Agricultural Dualism, Incidence of Child Labour and Subsidy Policies
This paper purports to examine the validity of the common belief that in a developing economy the backward agricultural sector should be subsidized as poorer group of the working population are employed in this sector that send their children out to work out of sheer poverty. A three-sector general equilibrium framework with agricultural dualism and child labour has been employed for the purpose of analysis. It finds that a price subsidy policy to backward agricultural sector is likely to aggravate the child labour incidence while a credit subsidy to advanced agriculture may be effective in reducing the gravity of the problem in the economy. The paper, therefore, questions the desirability of assisting backward agriculture for eradicating child labour in the society.
|Date of creation:||15 Jun 2009|
|Date of revision:|
|Contact details of provider:|| Postal: Ludwigstraße 33, D-80539 Munich, Germany|
Web page: https://mpra.ub.uni-muenchen.de
More information through EDIRC
References listed on IDEAS
Please report citation or reference errors to , or , if you are the registered author of the cited work, log in to your RePEc Author Service profile, click on "citations" and make appropriate adjustments.:
- Ranjan, Priya, 1999. "An economic analysis of child labor," Economics Letters, Elsevier, vol. 64(1), pages 99-105, July.
- Jean-Marie Baland & James A. Robinson, 2000. "Is Child Labor Inefficient?," Journal of Political Economy, University of Chicago Press, vol. 108(4), pages 663-679, August.
- Kaushik Basu, 1999.
"Child Labor: Cause, Consequence, and Cure, with Remarks on International Labor Standards,"
Journal of Economic Literature,
American Economic Association, vol. 37(3), pages 1083-1119, September.
- Basu, Kaushik, 1998. "Child labor : cause, consequence, and cure, with remarks on International Labor Standards," Policy Research Working Paper Series 2027, The World Bank.
- Jafarey, Saqib & Lahiri, Sajal, 1999.
"Will trade sanctions reduce child labour? The role of credit markets,"
Economics Discussion Papers
10004, University of Essex, Department of Economics.
- Jafarey, Saqib & Lahiri, Sajal, 2002. "Will trade sanctions reduce child labour?: The role of credit markets," Journal of Development Economics, Elsevier, vol. 68(1), pages 137-156, June.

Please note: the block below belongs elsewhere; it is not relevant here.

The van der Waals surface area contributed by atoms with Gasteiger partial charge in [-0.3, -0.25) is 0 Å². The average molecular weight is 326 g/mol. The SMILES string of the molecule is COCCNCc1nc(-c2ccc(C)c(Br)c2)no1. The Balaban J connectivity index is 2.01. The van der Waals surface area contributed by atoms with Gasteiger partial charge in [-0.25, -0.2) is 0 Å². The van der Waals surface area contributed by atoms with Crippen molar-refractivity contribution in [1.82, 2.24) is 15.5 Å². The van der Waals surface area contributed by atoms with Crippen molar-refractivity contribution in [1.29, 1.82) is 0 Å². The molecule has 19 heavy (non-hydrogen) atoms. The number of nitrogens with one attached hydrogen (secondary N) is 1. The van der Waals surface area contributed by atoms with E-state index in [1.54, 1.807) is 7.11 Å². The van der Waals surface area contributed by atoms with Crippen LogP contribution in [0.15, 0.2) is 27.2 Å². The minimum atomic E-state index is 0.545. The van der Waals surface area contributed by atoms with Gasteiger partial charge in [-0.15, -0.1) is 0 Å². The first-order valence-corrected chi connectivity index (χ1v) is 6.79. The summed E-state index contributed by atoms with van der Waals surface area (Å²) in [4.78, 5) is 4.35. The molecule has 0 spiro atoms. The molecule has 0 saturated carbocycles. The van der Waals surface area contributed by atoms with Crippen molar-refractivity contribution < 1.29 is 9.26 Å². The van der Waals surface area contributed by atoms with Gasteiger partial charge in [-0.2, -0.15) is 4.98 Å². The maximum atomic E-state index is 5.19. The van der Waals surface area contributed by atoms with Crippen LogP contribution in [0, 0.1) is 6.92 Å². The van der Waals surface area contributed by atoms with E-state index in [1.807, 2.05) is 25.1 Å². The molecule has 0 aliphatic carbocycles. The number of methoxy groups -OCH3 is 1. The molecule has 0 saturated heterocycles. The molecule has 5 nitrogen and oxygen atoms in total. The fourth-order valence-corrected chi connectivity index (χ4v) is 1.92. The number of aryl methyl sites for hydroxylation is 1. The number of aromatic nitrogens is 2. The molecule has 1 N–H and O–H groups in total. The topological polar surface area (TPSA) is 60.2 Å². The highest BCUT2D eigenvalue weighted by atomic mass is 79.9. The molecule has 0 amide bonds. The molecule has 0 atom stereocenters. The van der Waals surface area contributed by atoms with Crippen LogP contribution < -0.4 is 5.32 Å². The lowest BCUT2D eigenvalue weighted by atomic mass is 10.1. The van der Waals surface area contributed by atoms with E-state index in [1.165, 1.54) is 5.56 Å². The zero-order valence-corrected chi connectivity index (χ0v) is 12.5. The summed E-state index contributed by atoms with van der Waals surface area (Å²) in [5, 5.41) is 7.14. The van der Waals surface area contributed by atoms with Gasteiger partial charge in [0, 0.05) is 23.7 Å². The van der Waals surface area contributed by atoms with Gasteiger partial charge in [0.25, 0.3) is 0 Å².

- Ranjan, Priya, 2001.
"Credit constraints and the phenomenon of child labor,"
Journal of Development Economics,
Elsevier, vol. 64(1), pages 81-102, February.
- Ranjan, P., 1999. ""Credit Constraints and the Phenomenon of Child Labor"," Papers 98-99-12, California Irvine - School of Social Sciences.
- Basu, Kaushik & Van, Pham Hoang, 1998. "The Economics of Child Labor," American Economic Review, American Economic Association, vol. 88(3), pages 412-27, June.
- Sarbajit Chaudhuri & Jayanta Kumar Dwibedi, 2007. "Foreign Capital Inflow, Fiscal Policies And Incidence Of Child Labour In A Developing Economy," Manchester School, University of Manchester, vol. 75(1), pages 17-46, 01.
When requesting a correction, please mention this item's handle: RePEc:pra:mprapa:18002. See general information about how to correct material in RePEc.
For technical questions regarding this item, or to correct its authors, title, abstract, bibliographic or download information, contact: (Joachim Winter)
If you have authored this item and are not yet registered with RePEc, we encourage you to do it here. This allows to link your profile to this item. It also allows you to accept potential citations to this item that we are uncertain about.
If references are entirely missing, you can add them using this form.
If the full references list an item that is present in RePEc, but the system did not link to it, you can help with this form.
If you know of missing items citing this one, you can help us creating those links by adding the relevant references in the same way as above, for each refering item. If you are a registered author of this item, you may also want to check the "citations" tab in your profile, as there may be some citations waiting for confirmation.
Please note that corrections may take a couple of weeks to filter through the various RePEc services.